Hopes Unmet in Virginia
In the Old Dominion, Republicans win fewer state-senate seats than expected.


Jim Geraghty

Although Virginia’s Democrat-controlled state senate redrew its district lines to protect its incumbents, Republicans had high hopes going into Tuesday’s elections. With its healthy majority in the House of Delegates assured, the GOP was free to focus on winning the two seats needed to form a tie in the senate, which Republican lieutenant governor Bill Bolling could break in the party’s favor. And winning three additional seats would have given the GOP outright control. Eleven seats, meanwhile, were considered “in play.”

Those in-play races lived up to the hype with some spectacularly close finishes. But in the end, the power of redistricting demonstrated its full force, and Democrats held on in almost all of the places they needed. By late Tuesday night, Virginia appeared to have a 20–20 split — with a possible recount demand upsetting the apple cart.

Dave Wasserman, House editor of the Cook Political Report, was stunned by the efficiency of redistricting, pointing out that in the state-senate races, Democrats had won only 420,000 votes to Republicans’ 661,000, roughly 39 percent of the total. Yet they were likely to win 52.5 percent of the seats.

In plenty of places, GOP candidates ran up huge margins against token or nonexistent Democratic opposition: Eleven Republican state senators were uncontested, while only two Democrats had no GOP opponent. Meanwhile, the Democrats won just about all the close ones they needed: At 10:24 on Election Night, there were nine senate races where the margin was ten percentage points or less — and Democrats led in eight of them.

About an hour after the polls closed but before any significant results had been reported, University of Virginia political-science professor Larry Sabato declared via Twitter, “The only shocker from Virginia will be if the GOP does NOT win the State Senate. Democrats ran a dismal campaign, starting with leaving so many Republicans unopposed.” Wasserman concurred, saying that before the results came in, he gave the Democrats about a one-in-three shot at keeping control of the senate.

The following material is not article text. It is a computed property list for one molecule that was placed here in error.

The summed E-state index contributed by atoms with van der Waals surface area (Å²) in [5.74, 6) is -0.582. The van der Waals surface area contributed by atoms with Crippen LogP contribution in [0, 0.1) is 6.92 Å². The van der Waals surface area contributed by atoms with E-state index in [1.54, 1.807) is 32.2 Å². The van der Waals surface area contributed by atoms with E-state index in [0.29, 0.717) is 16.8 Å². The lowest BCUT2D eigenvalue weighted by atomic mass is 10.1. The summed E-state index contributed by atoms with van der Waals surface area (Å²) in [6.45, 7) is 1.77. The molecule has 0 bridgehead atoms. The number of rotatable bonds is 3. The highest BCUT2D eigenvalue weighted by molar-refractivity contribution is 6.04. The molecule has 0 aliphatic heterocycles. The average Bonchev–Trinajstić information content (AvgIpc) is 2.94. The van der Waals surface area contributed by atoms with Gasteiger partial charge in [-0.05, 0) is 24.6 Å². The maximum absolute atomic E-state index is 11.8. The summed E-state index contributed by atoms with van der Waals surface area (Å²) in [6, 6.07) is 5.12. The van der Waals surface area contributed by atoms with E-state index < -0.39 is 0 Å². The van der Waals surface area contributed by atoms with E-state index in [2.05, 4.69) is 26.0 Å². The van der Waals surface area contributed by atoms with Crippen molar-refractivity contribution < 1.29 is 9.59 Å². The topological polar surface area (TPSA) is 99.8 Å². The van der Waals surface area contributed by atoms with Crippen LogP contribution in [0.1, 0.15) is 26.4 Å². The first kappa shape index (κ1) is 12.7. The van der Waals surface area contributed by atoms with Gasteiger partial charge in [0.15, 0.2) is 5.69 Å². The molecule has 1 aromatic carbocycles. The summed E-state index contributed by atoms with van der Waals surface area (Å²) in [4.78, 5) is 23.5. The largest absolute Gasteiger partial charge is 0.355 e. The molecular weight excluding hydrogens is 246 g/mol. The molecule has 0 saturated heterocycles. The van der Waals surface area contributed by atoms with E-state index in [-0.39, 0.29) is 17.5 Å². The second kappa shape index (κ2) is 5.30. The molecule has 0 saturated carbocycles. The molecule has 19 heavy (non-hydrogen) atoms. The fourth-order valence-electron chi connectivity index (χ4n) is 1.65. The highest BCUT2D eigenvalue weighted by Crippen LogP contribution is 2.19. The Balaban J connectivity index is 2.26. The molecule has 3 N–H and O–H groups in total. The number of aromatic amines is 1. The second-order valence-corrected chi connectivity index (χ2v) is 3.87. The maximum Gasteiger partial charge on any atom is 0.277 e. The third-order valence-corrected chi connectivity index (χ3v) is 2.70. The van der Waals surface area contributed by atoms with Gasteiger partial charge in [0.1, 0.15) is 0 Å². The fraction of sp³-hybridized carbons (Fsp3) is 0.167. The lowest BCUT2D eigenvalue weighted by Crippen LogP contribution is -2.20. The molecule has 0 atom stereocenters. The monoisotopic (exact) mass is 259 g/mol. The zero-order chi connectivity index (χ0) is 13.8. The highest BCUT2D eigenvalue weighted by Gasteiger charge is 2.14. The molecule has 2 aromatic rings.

The Richmond Times-Dispatch declared that a GOP senate “might be the equivalent of a second term for Gov. Bob McDonnell.” The governor is expected to pursue pension reform, economic development, and K–12 education in particular this upcoming session. With Virginia governors limited to one term, he will not face the voters again, at least not for his current office.

But the fact that the GOP didn’t meet its high hopes left some election observers surmising that McDonnell will need to build consensus before enacting his biggest reforms. “The Virginia State Senate will be 21–19 or 20–20. It will NOT be passing as much controversial legislation as some projected, even if 21–19 R,” Sabato predicted.

Republicans felt great about the odds of former U.S. Army ranger Bryce Reeves against incumbent Democratic state senator Edd Houck. With 100 percent of precincts reporting, Reeves led by 86 votes, according to the Virginia Board of Elections. Houck can ask for a recount after the November 28 certification, and with the stakes so high, it is hard to imagine Virginia Democrats not pulling out all the stops to reverse a Reeves victory.